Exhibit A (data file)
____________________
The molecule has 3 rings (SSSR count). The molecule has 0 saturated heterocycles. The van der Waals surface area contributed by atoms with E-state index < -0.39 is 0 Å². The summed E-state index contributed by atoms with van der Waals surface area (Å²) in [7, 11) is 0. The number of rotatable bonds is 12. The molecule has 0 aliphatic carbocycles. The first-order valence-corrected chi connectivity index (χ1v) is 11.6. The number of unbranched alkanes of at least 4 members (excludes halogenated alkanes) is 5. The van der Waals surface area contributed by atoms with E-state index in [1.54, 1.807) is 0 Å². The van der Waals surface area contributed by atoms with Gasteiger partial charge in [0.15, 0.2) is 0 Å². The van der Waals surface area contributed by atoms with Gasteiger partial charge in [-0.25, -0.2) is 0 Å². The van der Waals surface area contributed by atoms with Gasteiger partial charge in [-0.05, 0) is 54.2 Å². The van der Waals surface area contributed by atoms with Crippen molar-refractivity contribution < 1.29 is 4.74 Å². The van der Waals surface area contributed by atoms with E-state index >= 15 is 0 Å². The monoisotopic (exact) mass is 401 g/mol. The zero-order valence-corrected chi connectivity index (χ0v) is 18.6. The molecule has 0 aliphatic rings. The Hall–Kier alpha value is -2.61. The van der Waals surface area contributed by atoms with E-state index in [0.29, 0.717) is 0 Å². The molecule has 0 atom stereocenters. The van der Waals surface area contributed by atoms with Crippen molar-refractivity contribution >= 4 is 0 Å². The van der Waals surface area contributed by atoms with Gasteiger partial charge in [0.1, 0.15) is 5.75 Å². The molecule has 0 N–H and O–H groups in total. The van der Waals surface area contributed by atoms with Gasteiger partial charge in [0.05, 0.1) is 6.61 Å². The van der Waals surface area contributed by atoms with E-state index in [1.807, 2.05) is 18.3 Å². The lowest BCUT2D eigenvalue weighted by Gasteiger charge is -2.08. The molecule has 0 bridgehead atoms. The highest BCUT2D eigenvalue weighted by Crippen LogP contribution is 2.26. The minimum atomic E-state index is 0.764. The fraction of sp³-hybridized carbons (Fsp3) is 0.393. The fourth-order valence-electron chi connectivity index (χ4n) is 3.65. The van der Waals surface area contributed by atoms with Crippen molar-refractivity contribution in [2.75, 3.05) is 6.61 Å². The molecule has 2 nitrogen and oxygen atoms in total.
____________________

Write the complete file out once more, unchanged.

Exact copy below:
The molecule has 3 rings (SSSR count). The molecule has 0 saturated heterocycles. The van der Waals surface area contributed by atoms with E-state index < -0.39 is 0 Å². The summed E-state index contributed by atoms with van der Waals surface area (Å²) in [7, 11) is 0. The number of rotatable bonds is 12. The molecule has 0 aliphatic carbocycles. The first-order valence-corrected chi connectivity index (χ1v) is 11.6. The number of unbranched alkanes of at least 4 members (excludes halogenated alkanes) is 5. The van der Waals surface area contributed by atoms with E-state index in [1.54, 1.807) is 0 Å². The van der Waals surface area contributed by atoms with Gasteiger partial charge in [0.15, 0.2) is 0 Å². The van der Waals surface area contributed by atoms with Gasteiger partial charge in [-0.25, -0.2) is 0 Å². The van der Waals surface area contributed by atoms with Gasteiger partial charge in [-0.05, 0) is 54.2 Å². The van der Waals surface area contributed by atoms with Crippen molar-refractivity contribution < 1.29 is 4.74 Å². The van der Waals surface area contributed by atoms with E-state index >= 15 is 0 Å². The monoisotopic (exact) mass is 401 g/mol. The zero-order valence-corrected chi connectivity index (χ0v) is 18.6. The molecule has 0 aliphatic rings. The Hall–Kier alpha value is -2.61. The van der Waals surface area contributed by atoms with E-state index in [0.29, 0.717) is 0 Å². The molecule has 0 atom stereocenters. The van der Waals surface area contributed by atoms with Crippen molar-refractivity contribution >= 4 is 0 Å². The van der Waals surface area contributed by atoms with Gasteiger partial charge in [0.1, 0.15) is 5.75 Å². The molecule has 0 N–H and O–H groups in total. The van der Waals surface area contributed by atoms with Gasteiger partial charge in [0.05, 0.1) is 6.61 Å². The van der Waals surface area contributed by atoms with E-state index in [1.807, 2.05) is 18.3 Å². The lowest BCUT2D eigenvalue weighted by Gasteiger charge is -2.08. The molecule has 0 bridgehead atoms. The highest BCUT2D eigenvalue weighted by Crippen LogP contribution is 2.26. The minimum atomic E-state index is 0.764. The fraction of sp³-hybridized carbons (Fsp3) is 0.393. The fourth-order valence-electron chi connectivity index (χ4n) is 3.65. The van der Waals surface area contributed by atoms with Crippen molar-refractivity contribution in [2.75, 3.05) is 6.61 Å². The molecule has 2 nitrogen and oxygen atoms in total.